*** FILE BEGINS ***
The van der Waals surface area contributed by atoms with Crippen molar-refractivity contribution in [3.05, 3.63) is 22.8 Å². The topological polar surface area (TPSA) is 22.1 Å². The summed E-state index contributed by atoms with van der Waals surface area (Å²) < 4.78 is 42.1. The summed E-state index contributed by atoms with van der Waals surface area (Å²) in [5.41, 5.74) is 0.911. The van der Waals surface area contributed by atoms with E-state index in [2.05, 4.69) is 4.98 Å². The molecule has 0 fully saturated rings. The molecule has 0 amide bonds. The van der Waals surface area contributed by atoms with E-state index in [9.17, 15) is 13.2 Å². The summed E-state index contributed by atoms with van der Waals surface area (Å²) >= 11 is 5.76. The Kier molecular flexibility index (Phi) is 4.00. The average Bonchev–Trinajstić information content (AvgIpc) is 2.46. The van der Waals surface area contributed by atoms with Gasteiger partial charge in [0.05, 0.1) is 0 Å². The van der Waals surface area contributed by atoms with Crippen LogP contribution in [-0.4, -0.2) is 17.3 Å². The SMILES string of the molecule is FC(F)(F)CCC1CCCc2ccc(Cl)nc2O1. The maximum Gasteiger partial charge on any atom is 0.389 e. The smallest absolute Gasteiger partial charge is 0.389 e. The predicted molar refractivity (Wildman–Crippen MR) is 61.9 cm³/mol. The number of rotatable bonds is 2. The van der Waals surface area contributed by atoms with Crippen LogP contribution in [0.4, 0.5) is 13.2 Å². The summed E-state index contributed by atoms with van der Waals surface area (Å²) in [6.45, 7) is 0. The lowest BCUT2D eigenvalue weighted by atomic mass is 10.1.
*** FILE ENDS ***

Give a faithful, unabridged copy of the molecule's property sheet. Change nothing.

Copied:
The van der Waals surface area contributed by atoms with Crippen molar-refractivity contribution in [3.05, 3.63) is 22.8 Å². The topological polar surface area (TPSA) is 22.1 Å². The summed E-state index contributed by atoms with van der Waals surface area (Å²) < 4.78 is 42.1. The summed E-state index contributed by atoms with van der Waals surface area (Å²) in [5.41, 5.74) is 0.911. The van der Waals surface area contributed by atoms with E-state index in [2.05, 4.69) is 4.98 Å². The molecule has 0 fully saturated rings. The molecule has 0 amide bonds. The van der Waals surface area contributed by atoms with E-state index in [9.17, 15) is 13.2 Å². The summed E-state index contributed by atoms with van der Waals surface area (Å²) >= 11 is 5.76. The Kier molecular flexibility index (Phi) is 4.00. The average Bonchev–Trinajstić information content (AvgIpc) is 2.46. The van der Waals surface area contributed by atoms with Gasteiger partial charge in [0.05, 0.1) is 0 Å². The van der Waals surface area contributed by atoms with Crippen LogP contribution in [-0.4, -0.2) is 17.3 Å². The SMILES string of the molecule is FC(F)(F)CCC1CCCc2ccc(Cl)nc2O1. The maximum Gasteiger partial charge on any atom is 0.389 e. The smallest absolute Gasteiger partial charge is 0.389 e. The predicted molar refractivity (Wildman–Crippen MR) is 61.9 cm³/mol. The number of rotatable bonds is 2. The van der Waals surface area contributed by atoms with Crippen LogP contribution in [0.4, 0.5) is 13.2 Å². The summed E-state index contributed by atoms with van der Waals surface area (Å²) in [6.45, 7) is 0. The lowest BCUT2D eigenvalue weighted by atomic mass is 10.1.